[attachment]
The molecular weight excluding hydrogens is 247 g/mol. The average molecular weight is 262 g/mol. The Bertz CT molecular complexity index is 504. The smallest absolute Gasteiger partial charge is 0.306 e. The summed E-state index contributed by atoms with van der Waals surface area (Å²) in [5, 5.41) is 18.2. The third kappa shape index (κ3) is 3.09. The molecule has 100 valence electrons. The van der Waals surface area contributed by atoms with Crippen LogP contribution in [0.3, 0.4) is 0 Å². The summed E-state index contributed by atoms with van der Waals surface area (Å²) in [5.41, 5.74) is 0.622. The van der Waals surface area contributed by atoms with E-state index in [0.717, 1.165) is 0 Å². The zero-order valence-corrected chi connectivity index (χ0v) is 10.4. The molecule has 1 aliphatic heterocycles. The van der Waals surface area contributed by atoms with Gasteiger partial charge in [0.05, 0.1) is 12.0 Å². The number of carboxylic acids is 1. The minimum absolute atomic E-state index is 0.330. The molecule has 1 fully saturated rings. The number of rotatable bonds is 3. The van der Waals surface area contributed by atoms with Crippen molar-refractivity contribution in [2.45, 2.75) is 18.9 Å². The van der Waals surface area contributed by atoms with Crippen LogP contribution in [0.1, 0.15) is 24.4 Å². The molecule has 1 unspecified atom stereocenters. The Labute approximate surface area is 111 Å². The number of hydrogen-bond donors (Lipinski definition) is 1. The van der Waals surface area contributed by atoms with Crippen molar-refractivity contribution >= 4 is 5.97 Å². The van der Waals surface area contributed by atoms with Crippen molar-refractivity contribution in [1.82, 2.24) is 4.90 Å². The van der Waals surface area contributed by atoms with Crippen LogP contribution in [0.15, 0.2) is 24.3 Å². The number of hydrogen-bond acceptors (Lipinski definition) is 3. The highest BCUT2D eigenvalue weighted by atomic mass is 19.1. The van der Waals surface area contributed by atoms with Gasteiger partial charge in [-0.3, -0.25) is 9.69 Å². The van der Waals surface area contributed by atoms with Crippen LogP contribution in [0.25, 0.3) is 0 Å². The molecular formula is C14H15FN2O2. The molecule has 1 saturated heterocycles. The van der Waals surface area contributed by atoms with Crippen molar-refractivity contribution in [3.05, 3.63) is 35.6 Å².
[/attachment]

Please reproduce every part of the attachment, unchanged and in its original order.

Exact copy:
The molecular weight excluding hydrogens is 247 g/mol. The average molecular weight is 262 g/mol. The Bertz CT molecular complexity index is 504. The smallest absolute Gasteiger partial charge is 0.306 e. The summed E-state index contributed by atoms with van der Waals surface area (Å²) in [5, 5.41) is 18.2. The third kappa shape index (κ3) is 3.09. The molecule has 100 valence electrons. The van der Waals surface area contributed by atoms with Crippen LogP contribution in [0.3, 0.4) is 0 Å². The summed E-state index contributed by atoms with van der Waals surface area (Å²) in [5.41, 5.74) is 0.622. The van der Waals surface area contributed by atoms with E-state index in [0.717, 1.165) is 0 Å². The zero-order valence-corrected chi connectivity index (χ0v) is 10.4. The molecule has 1 aliphatic heterocycles. The van der Waals surface area contributed by atoms with Gasteiger partial charge in [0.05, 0.1) is 12.0 Å². The number of carboxylic acids is 1. The minimum absolute atomic E-state index is 0.330. The molecule has 1 fully saturated rings. The number of rotatable bonds is 3. The van der Waals surface area contributed by atoms with Crippen molar-refractivity contribution in [2.45, 2.75) is 18.9 Å². The van der Waals surface area contributed by atoms with Crippen LogP contribution in [0.1, 0.15) is 24.4 Å². The molecule has 1 unspecified atom stereocenters. The Labute approximate surface area is 111 Å². The number of hydrogen-bond donors (Lipinski definition) is 1. The van der Waals surface area contributed by atoms with Crippen molar-refractivity contribution >= 4 is 5.97 Å². The van der Waals surface area contributed by atoms with Crippen molar-refractivity contribution in [1.82, 2.24) is 4.90 Å². The van der Waals surface area contributed by atoms with Crippen LogP contribution in [0.15, 0.2) is 24.3 Å². The number of hydrogen-bond acceptors (Lipinski definition) is 3. The highest BCUT2D eigenvalue weighted by atomic mass is 19.1. The van der Waals surface area contributed by atoms with Gasteiger partial charge in [-0.3, -0.25) is 9.69 Å². The van der Waals surface area contributed by atoms with Crippen LogP contribution in [0.25, 0.3) is 0 Å². The molecular formula is C14H15FN2O2. The molecule has 1 saturated heterocycles. The van der Waals surface area contributed by atoms with Crippen molar-refractivity contribution in [3.05, 3.63) is 35.6 Å².